Hope this is helpful. The svn book explains these features quite well.
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Re: How to combine files from different svn locations into a working copy?§

Bo Berglund
In reply to this post by Bo Berglund
On Sat, 09 Dec 2017 18:02:20 +0100, Bo Berglund
<[hidden email]> wrote:
>vProject
>  |--- src  (all sources from the physical project module)
>  |--- bin  (the binary output from the project)
>  |--- cmn  (selected files from a "Common" project module)
>  |--- lib  (maybe some selected binaries needed by the project)

So I have found that using externals in the "normal" projects sort of
solves my main problem of including library and common files into
different real projects.
However I have now run into a slightly different problem:
When I declare the external I have not found a way to limit the depth
of recursion such that only the top directory of the external gets
checked out..

I use an open-source library in several projects and it contains a doc
subdirectory with essentially a website of html and image files. I
don't want these 77 files to be checked out as externals if I can
avoid it, but limit to the 8-10 source files in the top level code
directory.

Can this be done using some externals flag?

Or should I create a branch of the library where I only hold the top
level directory (svn remove the doc dir in the branch) and use this as
the external?


--
Bo Berglund
Developer in Sweden

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Re: How to combine files from different svn locations into a working copy?§

Johan Corveleyn-3
On Tue, Jan 2, 2018 at 4:38 PM, Bo Berglund <[hidden email]> wrote:

> On Sat, 09 Dec 2017 18:02:20 +0100, Bo Berglund
> <[hidden email]> wrote:
>>vProject
>>  |--- src  (all sources from the physical project module)
>>  |--- bin  (the binary output from the project)
>>  |--- cmn  (selected files from a "Common" project module)
>>  |--- lib  (maybe some selected binaries needed by the project)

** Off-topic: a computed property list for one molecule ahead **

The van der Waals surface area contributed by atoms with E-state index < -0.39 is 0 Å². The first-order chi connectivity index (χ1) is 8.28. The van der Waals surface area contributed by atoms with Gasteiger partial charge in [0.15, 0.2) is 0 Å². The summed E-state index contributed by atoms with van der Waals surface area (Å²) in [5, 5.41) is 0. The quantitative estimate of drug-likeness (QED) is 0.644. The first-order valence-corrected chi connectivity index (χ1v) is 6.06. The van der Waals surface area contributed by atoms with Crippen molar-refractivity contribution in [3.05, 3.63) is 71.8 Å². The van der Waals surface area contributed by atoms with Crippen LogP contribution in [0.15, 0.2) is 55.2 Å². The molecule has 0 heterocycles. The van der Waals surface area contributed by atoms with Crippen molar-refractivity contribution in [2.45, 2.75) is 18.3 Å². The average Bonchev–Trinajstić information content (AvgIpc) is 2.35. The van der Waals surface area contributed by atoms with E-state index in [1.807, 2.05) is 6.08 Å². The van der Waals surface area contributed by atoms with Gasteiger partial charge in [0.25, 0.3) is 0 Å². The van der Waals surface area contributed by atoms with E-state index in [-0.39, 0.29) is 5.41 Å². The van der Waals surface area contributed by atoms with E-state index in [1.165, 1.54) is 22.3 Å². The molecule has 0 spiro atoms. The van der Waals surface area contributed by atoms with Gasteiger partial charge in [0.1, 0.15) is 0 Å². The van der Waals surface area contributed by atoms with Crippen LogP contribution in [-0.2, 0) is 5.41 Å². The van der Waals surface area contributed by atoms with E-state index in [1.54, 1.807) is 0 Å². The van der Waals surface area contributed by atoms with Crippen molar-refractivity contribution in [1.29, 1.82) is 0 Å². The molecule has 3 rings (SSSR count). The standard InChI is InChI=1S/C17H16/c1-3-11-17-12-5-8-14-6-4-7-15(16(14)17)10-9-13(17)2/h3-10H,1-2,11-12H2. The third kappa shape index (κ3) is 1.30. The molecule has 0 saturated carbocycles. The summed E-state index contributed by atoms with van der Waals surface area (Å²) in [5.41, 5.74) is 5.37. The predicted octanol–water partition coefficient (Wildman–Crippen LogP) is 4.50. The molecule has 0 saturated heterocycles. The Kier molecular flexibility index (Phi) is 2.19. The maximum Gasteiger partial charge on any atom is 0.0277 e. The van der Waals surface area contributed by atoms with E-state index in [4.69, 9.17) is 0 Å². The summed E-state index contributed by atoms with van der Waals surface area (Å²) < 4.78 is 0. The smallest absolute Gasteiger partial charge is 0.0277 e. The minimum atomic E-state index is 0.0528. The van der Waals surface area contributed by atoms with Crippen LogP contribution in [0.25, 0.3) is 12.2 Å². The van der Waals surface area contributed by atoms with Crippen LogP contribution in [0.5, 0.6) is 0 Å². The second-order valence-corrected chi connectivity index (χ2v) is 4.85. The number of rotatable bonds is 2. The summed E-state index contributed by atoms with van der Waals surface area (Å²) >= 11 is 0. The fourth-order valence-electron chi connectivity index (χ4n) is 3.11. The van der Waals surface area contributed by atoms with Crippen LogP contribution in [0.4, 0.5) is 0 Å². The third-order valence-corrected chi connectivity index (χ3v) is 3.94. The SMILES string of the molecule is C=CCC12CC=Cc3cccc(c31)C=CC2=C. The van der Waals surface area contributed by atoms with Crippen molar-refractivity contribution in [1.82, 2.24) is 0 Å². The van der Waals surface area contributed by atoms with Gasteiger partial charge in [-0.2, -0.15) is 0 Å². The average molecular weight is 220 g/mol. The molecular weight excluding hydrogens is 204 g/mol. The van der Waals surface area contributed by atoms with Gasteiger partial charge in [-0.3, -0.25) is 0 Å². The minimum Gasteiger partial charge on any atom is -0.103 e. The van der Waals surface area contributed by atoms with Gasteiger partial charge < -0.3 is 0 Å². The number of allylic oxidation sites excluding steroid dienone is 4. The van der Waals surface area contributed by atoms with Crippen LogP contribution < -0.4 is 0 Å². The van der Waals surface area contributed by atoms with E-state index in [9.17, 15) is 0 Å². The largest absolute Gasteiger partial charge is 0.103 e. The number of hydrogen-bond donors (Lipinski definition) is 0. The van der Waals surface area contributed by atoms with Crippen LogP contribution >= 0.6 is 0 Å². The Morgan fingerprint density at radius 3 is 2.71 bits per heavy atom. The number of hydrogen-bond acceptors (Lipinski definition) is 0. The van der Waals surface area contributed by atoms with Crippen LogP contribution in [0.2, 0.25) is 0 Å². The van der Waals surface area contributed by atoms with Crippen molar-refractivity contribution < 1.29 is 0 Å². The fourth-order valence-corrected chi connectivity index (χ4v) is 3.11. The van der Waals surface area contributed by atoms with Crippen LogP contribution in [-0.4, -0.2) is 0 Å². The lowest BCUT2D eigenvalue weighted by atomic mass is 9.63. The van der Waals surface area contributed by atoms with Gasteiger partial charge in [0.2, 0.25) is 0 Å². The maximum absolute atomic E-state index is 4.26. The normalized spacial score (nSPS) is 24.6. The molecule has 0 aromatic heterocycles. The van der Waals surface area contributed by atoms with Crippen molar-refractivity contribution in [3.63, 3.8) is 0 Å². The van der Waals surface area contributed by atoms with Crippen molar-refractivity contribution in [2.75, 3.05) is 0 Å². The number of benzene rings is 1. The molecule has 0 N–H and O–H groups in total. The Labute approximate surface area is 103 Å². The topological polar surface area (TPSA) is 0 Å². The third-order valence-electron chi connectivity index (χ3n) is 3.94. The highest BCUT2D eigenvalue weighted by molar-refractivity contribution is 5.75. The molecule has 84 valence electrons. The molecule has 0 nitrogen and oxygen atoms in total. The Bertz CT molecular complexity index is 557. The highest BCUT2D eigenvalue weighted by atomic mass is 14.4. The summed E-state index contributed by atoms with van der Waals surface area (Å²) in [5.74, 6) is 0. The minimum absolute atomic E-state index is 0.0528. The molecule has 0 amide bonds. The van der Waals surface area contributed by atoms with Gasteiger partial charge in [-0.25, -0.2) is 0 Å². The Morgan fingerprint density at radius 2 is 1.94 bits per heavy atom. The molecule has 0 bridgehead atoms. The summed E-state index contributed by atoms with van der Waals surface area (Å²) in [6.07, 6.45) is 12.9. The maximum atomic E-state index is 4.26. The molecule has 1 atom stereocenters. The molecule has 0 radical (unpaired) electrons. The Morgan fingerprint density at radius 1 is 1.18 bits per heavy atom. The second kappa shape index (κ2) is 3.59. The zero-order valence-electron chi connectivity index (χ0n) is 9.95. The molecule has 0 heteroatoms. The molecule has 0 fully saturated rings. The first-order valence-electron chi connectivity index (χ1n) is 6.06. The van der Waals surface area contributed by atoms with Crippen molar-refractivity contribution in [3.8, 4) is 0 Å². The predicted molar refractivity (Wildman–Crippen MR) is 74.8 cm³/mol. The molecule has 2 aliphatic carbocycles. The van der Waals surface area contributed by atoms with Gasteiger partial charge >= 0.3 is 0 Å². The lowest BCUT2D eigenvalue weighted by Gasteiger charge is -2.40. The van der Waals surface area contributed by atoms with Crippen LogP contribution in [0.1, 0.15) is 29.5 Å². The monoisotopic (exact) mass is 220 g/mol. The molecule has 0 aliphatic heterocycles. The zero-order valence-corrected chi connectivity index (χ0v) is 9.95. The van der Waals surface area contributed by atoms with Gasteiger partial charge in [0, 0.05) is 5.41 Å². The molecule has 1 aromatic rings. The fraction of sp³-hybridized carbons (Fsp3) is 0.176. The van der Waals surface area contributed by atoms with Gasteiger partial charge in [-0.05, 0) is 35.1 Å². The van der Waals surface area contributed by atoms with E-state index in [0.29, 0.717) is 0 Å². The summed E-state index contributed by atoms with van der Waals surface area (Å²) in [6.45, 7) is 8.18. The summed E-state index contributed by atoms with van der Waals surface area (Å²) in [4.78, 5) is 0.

>
> So I have found that using externals in the "normal" projects sort of
> solves my main problem of including library and common files into
> different real projects.
> However I have now run into a slightly different problem:
> When I declare the external I have not found a way to limit the depth
> of recursion such that only the top directory of the external gets
> checked out..
>
> I use an open-source library in several projects and it contains a doc
> subdirectory with essentially a website of html and image files. I
> don't want these 77 files to be checked out as externals if I can
> avoid it, but limit to the 8-10 source files in the top level code
> directory.
>
> Can this be done using some externals flag?

No, I'm afraid that's not possible at the moment. See
https://issues.apache.org/jira/browse/SVN-3216.

--
Johan
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Re: How to combine files from different svn locations into a working copy?§

Nathan Hartman
On Jan 2, 2018, at 11:31 AM, Johan Corveleyn <[hidden email]> wrote:

>
>> On Tue, Jan 2, 2018 at 4:38 PM, Bo Berglund <[hidden email]> wrote:
>> On Sat, 09 Dec 2017 18:02:20 +0100, Bo Berglund
>> <[hidden email]> wrote:
>>> vProject
>>> |--- src  (all sources from the physical project module)
>>> |--- bin  (the binary output from the project)
>>> |--- cmn  (selected files from a "Common" project module)
>>> |--- lib  (maybe some selected binaries needed by the project)
>>
>> So I have found that using externals in the "normal" projects sort of
>> solves my main problem of including library and common files into
>> different real projects.
>> However I have now run into a slightly different problem:
>> When I declare the external I have not found a way to limit the depth
>> of recursion such that only the top directory of the external gets
>> checked out..
>>